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Geopolitics

Realpolitik Returns: Western Leaders Turn Cold On Arab Spring

Analysis: Western euphoria about the popular uprisings in the Arab world is dissipating – and being replaced by fatalism. The Western powers clearly have no master plan to take the reins of the situation, and in the end, Iran may end up benefiting the mos

Protestors in Tahir, Egypt (Jan. 30, 2011)
Protestors in Tahir, Egypt (Jan. 30, 2011)
Richard Herzinger

BERLIN - At the height of the giddiness over the fall of the Mubarak dictatorship in Egypt, leading German politicians were putting themselves through the wringer. Too long had the West dealt with Arab despots based on the false assumption that only they could guarantee "stability" in the explosive Middle East. From now on, support of human rights and democracy had to form the basis of a values-oriented foreign policy.

Only a few months later, these views, at least as far as government parties are concerned, appear to have been erased from memory. It's as if this spring's revolutions, which didn't shake up just the Arab world, had never taken place. Now, it's all about the controversial planned sales of tanks by Germany to Saudi Arabia. That golden oldie, "realpolitik," is back. Of course, "human rights considerations must play a role, but international security interests take priority," says German Minister of Defense Thomas de Maizière, adding that Saudi Arabia is "one of the most important anchors of stability in the region."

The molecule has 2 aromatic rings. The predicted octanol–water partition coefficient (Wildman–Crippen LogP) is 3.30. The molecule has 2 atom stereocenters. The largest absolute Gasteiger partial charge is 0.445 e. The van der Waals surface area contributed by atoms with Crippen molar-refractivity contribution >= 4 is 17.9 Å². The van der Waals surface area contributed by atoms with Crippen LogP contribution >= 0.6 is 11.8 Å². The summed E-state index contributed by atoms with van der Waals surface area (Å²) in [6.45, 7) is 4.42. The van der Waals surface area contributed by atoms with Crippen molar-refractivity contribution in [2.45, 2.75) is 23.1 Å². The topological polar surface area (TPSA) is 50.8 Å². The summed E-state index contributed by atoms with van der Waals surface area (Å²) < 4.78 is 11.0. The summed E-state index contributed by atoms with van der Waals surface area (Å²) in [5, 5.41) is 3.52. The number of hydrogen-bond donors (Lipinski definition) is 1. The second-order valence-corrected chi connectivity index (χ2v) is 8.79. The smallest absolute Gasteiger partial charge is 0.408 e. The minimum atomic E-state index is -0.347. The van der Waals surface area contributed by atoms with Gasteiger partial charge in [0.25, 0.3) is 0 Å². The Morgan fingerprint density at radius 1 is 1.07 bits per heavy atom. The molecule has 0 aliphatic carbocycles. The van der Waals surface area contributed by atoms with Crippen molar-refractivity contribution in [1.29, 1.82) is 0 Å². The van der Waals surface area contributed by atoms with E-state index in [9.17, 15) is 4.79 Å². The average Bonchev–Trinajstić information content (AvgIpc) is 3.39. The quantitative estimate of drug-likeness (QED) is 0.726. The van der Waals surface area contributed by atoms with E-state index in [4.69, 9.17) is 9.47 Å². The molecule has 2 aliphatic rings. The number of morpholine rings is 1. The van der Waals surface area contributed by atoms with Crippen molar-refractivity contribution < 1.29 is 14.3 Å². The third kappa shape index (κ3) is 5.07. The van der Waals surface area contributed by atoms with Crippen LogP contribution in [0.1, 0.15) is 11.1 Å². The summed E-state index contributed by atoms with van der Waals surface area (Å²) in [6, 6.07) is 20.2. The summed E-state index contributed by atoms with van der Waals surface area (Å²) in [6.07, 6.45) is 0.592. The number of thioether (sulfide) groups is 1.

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Geopolitics

Venezuela-Iran: Maduro And The Axios Of Chaos In The Americas

With the complicity of leftist rulers in Venezuela, Bolivia and even Argentina, Iran's sanction-ridden regime is spreading its tentacles in South America, and could even undermine democracies.

Venezuelan President Nicolás Maduro visiting Iranian President Ebrahim Raisi in Tehran, Iran on June 11. Venezuela is one of Iran's closest allies, and both are subject to tough U.S. sanctions.

Julio Borges

-Analysis-

CARACAS —The dangers posed by Venezuela's relations with the Islamic Republic of Iran is something we've warned about before. Though not new, the dangers have changed considerably in recent years.

They began under Venezuela's late leader, Hugo Chávez , when he decided to turn his back on the West and move closer to countries outside our geopolitical sphere. In 2005, Chávez and Iran's then president, Mahmoud Ahmadinejad, signed collaborative agreements in areas beyond the economy, with goals that included challenging the West and spreading Iran's presence in Latin America.

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